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I recently started to develop an iPhone App. Coming from C#, Objective-C has some traps for me. I dont't understand what happened in the following snippet:

@interface RootViewController : UITableViewController {
    NSString *simpleProperty;
    NSString *propertyWithUnderscoreIvar;
}

@property (nonatomic, retain) NSString *simpleProperty;
@property (nonatomic, retain) NSString *propertyWithUnderscoreIvar;

@end

@implementation RootViewController

@synthesize simpleProperty;
@synthesize propertyWithUnderscoreIvar = _propertyWithUnderscoreIvar;

- (NSString *)simpleProperty {
    return @"Simple property value";
}
- (NSString *)propertyWithUnderscoreIvar {
    return @"Property with underscore value";
}

- (void)viewDidLoad
{
    [super viewDidLoad];

    NSLog([NSString stringWithFormat:@"%i %@", 1, simpleProperty]);
    // --> 1 (null)

    NSLog([NSString stringWithFormat:@"%i %@", 2, propertyWithUnderscoreIvar]);
    // --> 2 (null)

    NSLog([NSString stringWithFormat:@"%i %@", 3, _propertyWithUnderscoreIvar]);
    // --> 3 (null)

    NSLog([NSString stringWithFormat:@"%i %@", 4, self.simpleProperty]);
    // --> 4 Simple property value

    NSLog([NSString stringWithFormat:@"%i %@", 5, self.propertyWithUnderscoreIvar]);
    // --> 5 Property with underscore value
}

Why are the first three outputs null? Is my own implementation for the properties incorrect?

share|improve this question
up vote 1 down vote accepted

In your viewDidLoad method you are logging the values of your instance variables (ivars), not your properties. From your code sample above:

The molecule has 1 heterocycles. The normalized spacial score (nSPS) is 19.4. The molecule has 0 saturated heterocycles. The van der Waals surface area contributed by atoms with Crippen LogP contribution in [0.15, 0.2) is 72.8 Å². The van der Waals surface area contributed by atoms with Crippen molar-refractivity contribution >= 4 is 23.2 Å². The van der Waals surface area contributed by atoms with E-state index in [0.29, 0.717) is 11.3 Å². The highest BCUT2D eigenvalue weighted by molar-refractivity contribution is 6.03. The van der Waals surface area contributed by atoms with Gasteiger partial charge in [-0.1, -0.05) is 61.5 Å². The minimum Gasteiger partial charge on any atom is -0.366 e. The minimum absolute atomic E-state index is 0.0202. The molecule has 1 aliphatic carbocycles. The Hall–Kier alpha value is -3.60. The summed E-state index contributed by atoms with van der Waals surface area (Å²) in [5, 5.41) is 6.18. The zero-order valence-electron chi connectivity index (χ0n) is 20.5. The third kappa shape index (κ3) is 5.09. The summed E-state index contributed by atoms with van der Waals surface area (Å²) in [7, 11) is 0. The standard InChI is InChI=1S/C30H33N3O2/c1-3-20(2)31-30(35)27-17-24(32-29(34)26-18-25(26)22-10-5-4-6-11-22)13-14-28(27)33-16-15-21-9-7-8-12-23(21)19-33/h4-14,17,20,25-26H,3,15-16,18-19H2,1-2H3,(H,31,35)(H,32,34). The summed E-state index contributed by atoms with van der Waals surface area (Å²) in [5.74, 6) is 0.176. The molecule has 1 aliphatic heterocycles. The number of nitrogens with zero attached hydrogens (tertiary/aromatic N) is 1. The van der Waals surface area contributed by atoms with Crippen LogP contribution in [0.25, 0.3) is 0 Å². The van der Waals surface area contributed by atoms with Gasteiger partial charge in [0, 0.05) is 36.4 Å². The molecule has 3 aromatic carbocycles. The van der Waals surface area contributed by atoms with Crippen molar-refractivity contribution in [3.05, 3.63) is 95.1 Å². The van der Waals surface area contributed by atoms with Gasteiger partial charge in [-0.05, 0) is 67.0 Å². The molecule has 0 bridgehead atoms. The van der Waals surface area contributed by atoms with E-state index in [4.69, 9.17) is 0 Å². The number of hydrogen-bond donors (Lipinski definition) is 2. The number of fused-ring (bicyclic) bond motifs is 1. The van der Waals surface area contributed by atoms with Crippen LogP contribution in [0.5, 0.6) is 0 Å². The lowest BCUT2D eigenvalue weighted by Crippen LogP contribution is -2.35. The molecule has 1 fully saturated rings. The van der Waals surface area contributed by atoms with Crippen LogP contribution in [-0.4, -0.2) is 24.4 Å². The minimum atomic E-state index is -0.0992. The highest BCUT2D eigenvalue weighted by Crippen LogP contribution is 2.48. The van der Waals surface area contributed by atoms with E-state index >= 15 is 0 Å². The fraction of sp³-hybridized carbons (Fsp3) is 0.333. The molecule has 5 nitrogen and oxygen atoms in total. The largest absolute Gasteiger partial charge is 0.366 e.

@interface RootViewController : UITableViewController {
     NSString *simpleProperty;
     NSString *propertyWithUnderscoreIvar;
}

This declares two variables in your class - simpleProperty and propertyWithUnderscoreIvar. The following code, on the other hand, declares the properties:

@property (nonatomic, retain) NSString *simpleProperty;
@property (nonatomic, retain) NSString *propertyWithUnderscoreIvar;

These are declarations only. Objective C is somewhat similar to C#, in that it provides you with easy ways to generate getter's and setters for your class properties. In Objective-C this is done via the @synthesize keyword (which is roughly analogous to C# automatic properties).

@synthesize simpleProperty;
@synthesize propertyWithUnderscoreIvar = _propertyWithUnderscoreIvar;

Those @synthesize keywords in your implementation file create getter and setter methods for you, for your properties. Your first synthesize looks good, it will create a getter and setter for 'simpleProperty', backed by the instance variable of the same name. Your second @synthesize is hokey though. It will create a getter and setter for 'propertyWithUnderscoreIvar', backed by the instance variable '_propertyWithUnderscoreIvar', which you never declared. This code will work on modern runtimes but not legacy ones (note that even on modern runtimes, your 'propertyWithUnderscoreIvar' ivar will be ignored by the @synthesize).